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Theatre Review: “Elephant in the Room” in Your Face Take on Mental Illness

Theatre Review: “Elephant in the Room” in Your Face Take on Mental Illness

The title of the play says it all: if an extraordinary giant like the elephant can be overlooked in a crowded room, what other truisms could be set apart?

Certainly, “elephant in the room” is a metaphor for an obvious truth everyone knows but agrees not to talk about. And that’s what Michael is going through in this story.

The one and only character of this dance theatre solo, brilliantly played by Lanre Malaolu who created this unique idea based his own personal experiences, is a young working-class black guy from Hackney who is not going through an easy time at all. Yes, he is physically fit and quite a sociable person that volunteers in the local football club, but his empowering speeches, day-to-day conversations and morning clock alarms are losing their positive strength minute after minute.

Michael is suffering from a mental health crisis and needs to address it as soon as possible. But how can he? His friends are not properly listening to him, a mind professional downplays the issue, the neighbourhood’s barber and his football team seem too young to understand. And precisely that is what’s making Michael lose his track.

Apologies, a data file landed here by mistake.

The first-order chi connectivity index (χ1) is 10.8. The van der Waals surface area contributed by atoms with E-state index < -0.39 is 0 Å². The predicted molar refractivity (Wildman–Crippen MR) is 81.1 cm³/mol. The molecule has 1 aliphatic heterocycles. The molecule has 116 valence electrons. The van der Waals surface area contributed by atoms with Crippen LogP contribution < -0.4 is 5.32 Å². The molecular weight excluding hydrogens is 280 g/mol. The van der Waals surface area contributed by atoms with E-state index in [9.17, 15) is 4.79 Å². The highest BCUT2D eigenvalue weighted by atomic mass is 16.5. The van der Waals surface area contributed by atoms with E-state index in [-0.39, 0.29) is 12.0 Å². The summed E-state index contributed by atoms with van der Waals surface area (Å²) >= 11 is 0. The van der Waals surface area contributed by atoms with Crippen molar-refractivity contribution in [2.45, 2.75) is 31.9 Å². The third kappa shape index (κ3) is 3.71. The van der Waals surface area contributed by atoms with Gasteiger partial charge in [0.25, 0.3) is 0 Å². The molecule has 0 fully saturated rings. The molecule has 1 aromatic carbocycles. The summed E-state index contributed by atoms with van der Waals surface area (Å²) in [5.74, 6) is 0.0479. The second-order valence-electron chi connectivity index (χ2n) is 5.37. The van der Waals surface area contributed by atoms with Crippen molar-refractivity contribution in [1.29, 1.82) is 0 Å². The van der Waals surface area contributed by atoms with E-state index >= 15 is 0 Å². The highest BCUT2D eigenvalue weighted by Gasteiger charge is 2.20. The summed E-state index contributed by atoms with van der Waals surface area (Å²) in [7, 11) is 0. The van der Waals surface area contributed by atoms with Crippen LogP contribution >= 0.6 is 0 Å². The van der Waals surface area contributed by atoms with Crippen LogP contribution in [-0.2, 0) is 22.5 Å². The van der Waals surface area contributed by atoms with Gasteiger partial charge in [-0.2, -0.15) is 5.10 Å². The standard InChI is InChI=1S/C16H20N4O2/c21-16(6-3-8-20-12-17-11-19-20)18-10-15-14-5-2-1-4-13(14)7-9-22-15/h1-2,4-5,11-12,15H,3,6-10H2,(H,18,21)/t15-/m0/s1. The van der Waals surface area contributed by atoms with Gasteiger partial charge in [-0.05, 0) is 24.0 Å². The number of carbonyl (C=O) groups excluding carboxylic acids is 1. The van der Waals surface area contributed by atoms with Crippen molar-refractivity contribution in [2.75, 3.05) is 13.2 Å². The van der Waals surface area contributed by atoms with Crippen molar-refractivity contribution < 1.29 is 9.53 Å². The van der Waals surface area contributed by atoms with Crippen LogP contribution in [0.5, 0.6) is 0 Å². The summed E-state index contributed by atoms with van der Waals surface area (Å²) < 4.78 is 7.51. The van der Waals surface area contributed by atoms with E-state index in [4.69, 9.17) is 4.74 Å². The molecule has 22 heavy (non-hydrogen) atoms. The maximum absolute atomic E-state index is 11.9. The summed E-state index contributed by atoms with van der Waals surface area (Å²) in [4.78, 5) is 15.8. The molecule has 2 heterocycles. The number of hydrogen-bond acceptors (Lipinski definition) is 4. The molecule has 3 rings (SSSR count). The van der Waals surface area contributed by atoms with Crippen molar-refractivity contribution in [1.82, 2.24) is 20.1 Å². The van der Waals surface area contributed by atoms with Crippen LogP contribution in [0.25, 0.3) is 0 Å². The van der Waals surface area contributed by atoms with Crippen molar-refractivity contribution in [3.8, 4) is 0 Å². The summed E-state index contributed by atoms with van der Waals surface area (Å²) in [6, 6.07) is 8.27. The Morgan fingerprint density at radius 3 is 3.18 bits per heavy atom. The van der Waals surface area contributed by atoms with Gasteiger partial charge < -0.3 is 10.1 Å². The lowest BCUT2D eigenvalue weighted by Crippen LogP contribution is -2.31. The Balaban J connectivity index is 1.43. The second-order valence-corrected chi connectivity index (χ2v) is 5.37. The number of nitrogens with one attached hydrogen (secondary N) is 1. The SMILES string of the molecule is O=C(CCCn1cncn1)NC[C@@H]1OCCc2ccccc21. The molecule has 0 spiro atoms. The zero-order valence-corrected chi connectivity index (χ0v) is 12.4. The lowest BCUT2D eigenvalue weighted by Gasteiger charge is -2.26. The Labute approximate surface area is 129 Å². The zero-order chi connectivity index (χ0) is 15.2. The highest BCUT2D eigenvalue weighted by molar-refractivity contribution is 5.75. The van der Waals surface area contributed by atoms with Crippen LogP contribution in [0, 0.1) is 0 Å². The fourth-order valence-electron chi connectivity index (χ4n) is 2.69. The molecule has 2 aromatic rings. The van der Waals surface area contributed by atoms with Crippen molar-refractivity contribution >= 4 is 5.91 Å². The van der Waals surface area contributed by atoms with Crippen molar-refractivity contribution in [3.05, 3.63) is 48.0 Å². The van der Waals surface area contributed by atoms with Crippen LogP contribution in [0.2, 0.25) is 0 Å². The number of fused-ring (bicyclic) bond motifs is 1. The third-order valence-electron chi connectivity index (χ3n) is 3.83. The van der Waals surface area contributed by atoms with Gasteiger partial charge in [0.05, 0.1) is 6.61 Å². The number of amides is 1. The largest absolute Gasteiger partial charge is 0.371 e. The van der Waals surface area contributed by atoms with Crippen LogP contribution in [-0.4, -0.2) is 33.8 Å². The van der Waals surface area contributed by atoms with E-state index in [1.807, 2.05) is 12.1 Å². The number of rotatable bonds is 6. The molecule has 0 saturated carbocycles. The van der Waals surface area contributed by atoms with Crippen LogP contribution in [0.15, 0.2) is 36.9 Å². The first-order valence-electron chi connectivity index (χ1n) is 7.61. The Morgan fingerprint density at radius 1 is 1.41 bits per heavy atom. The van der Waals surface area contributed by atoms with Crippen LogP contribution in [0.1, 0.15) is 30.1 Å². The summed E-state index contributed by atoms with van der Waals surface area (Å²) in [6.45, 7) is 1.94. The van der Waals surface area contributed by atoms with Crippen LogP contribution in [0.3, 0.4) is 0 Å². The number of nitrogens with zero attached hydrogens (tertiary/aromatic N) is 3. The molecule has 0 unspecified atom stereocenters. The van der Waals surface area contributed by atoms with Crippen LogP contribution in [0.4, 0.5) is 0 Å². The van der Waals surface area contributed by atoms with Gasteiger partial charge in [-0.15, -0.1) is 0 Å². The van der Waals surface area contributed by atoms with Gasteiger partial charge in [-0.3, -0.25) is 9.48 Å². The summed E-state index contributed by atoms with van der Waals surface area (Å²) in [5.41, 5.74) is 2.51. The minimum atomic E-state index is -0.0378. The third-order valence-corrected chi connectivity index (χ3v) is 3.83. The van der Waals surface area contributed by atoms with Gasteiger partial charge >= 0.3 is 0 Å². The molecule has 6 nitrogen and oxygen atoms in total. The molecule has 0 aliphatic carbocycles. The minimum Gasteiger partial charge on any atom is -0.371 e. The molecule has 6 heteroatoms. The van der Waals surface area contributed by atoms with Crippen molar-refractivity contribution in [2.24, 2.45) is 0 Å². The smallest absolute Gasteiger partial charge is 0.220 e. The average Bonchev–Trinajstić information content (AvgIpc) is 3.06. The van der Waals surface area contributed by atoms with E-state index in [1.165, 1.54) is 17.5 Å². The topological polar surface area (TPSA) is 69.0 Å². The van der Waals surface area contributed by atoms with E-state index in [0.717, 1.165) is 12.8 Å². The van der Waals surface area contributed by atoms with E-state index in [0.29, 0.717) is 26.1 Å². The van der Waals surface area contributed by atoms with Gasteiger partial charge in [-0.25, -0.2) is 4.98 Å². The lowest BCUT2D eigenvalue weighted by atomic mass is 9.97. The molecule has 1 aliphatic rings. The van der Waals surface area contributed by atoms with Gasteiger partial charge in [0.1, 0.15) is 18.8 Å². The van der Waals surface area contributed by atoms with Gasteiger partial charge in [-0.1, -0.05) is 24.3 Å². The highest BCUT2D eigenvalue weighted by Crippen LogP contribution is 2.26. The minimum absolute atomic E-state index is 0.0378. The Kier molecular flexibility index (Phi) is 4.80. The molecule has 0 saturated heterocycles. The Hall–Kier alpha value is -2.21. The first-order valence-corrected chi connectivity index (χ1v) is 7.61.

Through catchy hip hop music, exceptional body moves and a neat interpretation, Lanre Malaolu raises very important questions about the way society addresses mental health issues, still considered taboos, and also the way race, class and culture choose to address them. Featured in an intimate space at Camden’s People Theatre, this one-hour piece will take you to the furthest corners of the mind and the most profound depths of the heart.

Do not miss it!

Camden People’s Theatre, 58-60 Hampstead Rd, Kings Cross, London NW1 2PY

From Tu 2 April to Sat 20 April, 19:15pm

Tickets at £12 (£10 conc.): to buy tickets, call Box Office at +44 207 419 4841 or visit link.



Elephant in the Room team

See Also

Creator and performer: #LanreMalaolu; Dramaturge: Season Butler; Composer and live sound operator: Jan Brzezinski; Set and Costume Design: Stella Backman; Lighting Design: Sherry Coenen; Production Manager: Christopher Silvester; Producer: Lydia Wharf





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